Mercury exposure affects your unborn children.

We all know that environmental toxins are unhealthy and have a negative effect on us. We also know that we need to keep our children safe from these exposures as well. That is why lead paint is no longer used in housing and why we no longer allow our children to play with mercury from thermometers. Additionally the FDA recommends eating a limited amount of seafood during pregnancy for precisely the same reasons. We take this information at face value believing that if we limit our consumption everything will be fine. We do this without stopping to consider the effects of mercury in our bodies for ourselves and our babies. Yes, the FDA does inform us that this is a concern, however, they do not explain to us the full extent of how dangerous mercury is for our children developmentally especially long term.
Starting in 1986, Philippe Grandjean, adjunct professor in the Department of Environmental Health at HSPH, and his colleagues measured levels of mercury in the blood of more than 1,000 mothers and their newborns from the Faroe Islands, located in the North Atlantic between Iceland and Norway. The Faroese eat seafood an average of three times a week, including an occasional meal of mercury-rich whale meat. The mothers and babies averaged blood levels of mercury around 10 times higher than the U.S. average.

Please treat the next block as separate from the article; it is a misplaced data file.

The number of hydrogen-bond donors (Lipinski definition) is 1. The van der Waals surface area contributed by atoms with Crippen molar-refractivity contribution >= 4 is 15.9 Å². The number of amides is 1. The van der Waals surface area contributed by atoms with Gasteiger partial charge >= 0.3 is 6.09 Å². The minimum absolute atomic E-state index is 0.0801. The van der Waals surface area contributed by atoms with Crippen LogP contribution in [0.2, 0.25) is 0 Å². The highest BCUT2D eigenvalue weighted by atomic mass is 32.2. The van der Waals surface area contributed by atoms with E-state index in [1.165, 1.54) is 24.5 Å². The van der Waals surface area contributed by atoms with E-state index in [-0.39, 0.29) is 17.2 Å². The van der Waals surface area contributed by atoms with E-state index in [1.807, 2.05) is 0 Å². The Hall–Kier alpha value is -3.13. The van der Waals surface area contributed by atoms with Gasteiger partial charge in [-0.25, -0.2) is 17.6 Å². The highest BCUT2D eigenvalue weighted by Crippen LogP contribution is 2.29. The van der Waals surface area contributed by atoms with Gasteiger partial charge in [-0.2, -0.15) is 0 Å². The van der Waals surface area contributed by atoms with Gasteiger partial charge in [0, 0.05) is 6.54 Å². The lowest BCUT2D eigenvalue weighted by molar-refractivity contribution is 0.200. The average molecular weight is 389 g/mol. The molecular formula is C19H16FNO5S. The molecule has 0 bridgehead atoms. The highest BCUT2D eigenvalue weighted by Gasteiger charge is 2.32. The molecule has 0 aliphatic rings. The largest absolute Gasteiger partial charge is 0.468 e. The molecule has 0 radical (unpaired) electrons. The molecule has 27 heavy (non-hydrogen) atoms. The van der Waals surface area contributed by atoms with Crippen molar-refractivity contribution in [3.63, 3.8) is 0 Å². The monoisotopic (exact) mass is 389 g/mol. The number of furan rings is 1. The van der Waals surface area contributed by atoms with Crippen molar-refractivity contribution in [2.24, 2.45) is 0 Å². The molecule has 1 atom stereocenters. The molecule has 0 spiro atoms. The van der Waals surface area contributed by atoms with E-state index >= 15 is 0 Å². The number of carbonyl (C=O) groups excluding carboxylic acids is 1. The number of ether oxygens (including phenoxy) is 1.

The researchers recently tested 859 of the children at age 14 for evidence of mercury toxicity. The scientists measured hearing-related electrical activity in the brain via electrodes attached to the children’s heads. They found that the speed at which a nerve signal goes from the ear to the brainstem after a noise stimulus is slower in children who had been exposed to higher levels of mercury in utero. There was a dose-dependent correlation between prenatal mercury exposure as measured in the mothers’ and children’s blood at birth and delays in nerve transmission 14 years later.
“Mercury, as we well know, is toxic to the developing brain. This study confirms that such effects are lasting, that they are permanent,” said Grandjean, author on two research reports that appear in the February Journal of Pediatrics. To put it another way, he said, “The brain cells don’t get a second chance.”
Though postnatal mercury exposure in the children, measured when they were 7 or 14 years old, did not correlate with the signal delays, the researchers did see an additional delay further along the signaling pathway in some children, which seemed to indicate additional neurotoxicity from continued mercury exposure during childhood.
Based on this information it is a good idea to totally avoid seafood during pregnancy and to consider undergoing a detoxification program before becoming pregnant. For more information on this topic look at some of our older blog posts discussing these very topics.


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